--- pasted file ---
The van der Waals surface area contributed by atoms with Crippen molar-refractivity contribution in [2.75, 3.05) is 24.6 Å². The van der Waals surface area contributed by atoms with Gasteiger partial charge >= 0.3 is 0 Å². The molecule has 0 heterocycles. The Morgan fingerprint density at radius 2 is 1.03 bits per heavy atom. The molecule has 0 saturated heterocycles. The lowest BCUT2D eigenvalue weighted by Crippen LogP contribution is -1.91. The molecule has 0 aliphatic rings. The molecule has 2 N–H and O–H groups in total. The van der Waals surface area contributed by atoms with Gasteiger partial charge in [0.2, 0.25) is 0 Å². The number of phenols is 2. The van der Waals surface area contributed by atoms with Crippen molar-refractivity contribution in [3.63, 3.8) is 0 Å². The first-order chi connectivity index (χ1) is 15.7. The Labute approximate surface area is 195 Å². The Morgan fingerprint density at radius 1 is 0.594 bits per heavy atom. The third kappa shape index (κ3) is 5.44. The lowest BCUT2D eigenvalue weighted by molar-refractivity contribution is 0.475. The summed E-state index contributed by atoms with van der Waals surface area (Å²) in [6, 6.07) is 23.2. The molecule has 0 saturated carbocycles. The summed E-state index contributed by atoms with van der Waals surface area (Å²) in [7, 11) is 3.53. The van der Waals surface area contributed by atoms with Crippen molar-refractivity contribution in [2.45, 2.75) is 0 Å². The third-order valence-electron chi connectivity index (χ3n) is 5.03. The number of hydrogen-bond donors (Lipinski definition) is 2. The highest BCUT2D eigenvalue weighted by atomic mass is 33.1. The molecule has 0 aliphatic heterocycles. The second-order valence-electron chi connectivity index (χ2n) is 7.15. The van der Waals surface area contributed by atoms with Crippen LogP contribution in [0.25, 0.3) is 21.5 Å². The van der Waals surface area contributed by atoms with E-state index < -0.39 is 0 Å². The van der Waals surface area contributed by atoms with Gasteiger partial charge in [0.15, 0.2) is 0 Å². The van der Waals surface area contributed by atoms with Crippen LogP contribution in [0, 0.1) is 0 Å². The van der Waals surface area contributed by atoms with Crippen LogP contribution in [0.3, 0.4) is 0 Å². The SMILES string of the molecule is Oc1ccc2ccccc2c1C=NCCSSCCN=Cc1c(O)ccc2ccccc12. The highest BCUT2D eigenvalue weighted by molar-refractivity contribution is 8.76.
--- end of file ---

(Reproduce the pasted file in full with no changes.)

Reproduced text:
The van der Waals surface area contributed by atoms with Crippen molar-refractivity contribution in [2.75, 3.05) is 24.6 Å². The van der Waals surface area contributed by atoms with Gasteiger partial charge >= 0.3 is 0 Å². The molecule has 0 heterocycles. The Morgan fingerprint density at radius 2 is 1.03 bits per heavy atom. The molecule has 0 saturated heterocycles. The lowest BCUT2D eigenvalue weighted by Crippen LogP contribution is -1.91. The molecule has 0 aliphatic rings. The molecule has 2 N–H and O–H groups in total. The van der Waals surface area contributed by atoms with Gasteiger partial charge in [0.2, 0.25) is 0 Å². The number of phenols is 2. The van der Waals surface area contributed by atoms with Crippen molar-refractivity contribution in [3.63, 3.8) is 0 Å². The first-order chi connectivity index (χ1) is 15.7. The Labute approximate surface area is 195 Å². The Morgan fingerprint density at radius 1 is 0.594 bits per heavy atom. The third kappa shape index (κ3) is 5.44. The lowest BCUT2D eigenvalue weighted by molar-refractivity contribution is 0.475. The summed E-state index contributed by atoms with van der Waals surface area (Å²) in [6, 6.07) is 23.2. The molecule has 0 saturated carbocycles. The summed E-state index contributed by atoms with van der Waals surface area (Å²) in [7, 11) is 3.53. The van der Waals surface area contributed by atoms with Crippen molar-refractivity contribution in [2.45, 2.75) is 0 Å². The third-order valence-electron chi connectivity index (χ3n) is 5.03. The number of hydrogen-bond donors (Lipinski definition) is 2. The highest BCUT2D eigenvalue weighted by atomic mass is 33.1. The molecule has 0 aliphatic heterocycles. The second-order valence-electron chi connectivity index (χ2n) is 7.15. The van der Waals surface area contributed by atoms with Crippen LogP contribution in [0.25, 0.3) is 21.5 Å². The van der Waals surface area contributed by atoms with E-state index < -0.39 is 0 Å². The van der Waals surface area contributed by atoms with Gasteiger partial charge in [0.15, 0.2) is 0 Å². The van der Waals surface area contributed by atoms with Crippen LogP contribution in [0, 0.1) is 0 Å². The van der Waals surface area contributed by atoms with Crippen LogP contribution in [0.3, 0.4) is 0 Å². The SMILES string of the molecule is Oc1ccc2ccccc2c1C=NCCSSCCN=Cc1c(O)ccc2ccccc12. The highest BCUT2D eigenvalue weighted by molar-refractivity contribution is 8.76.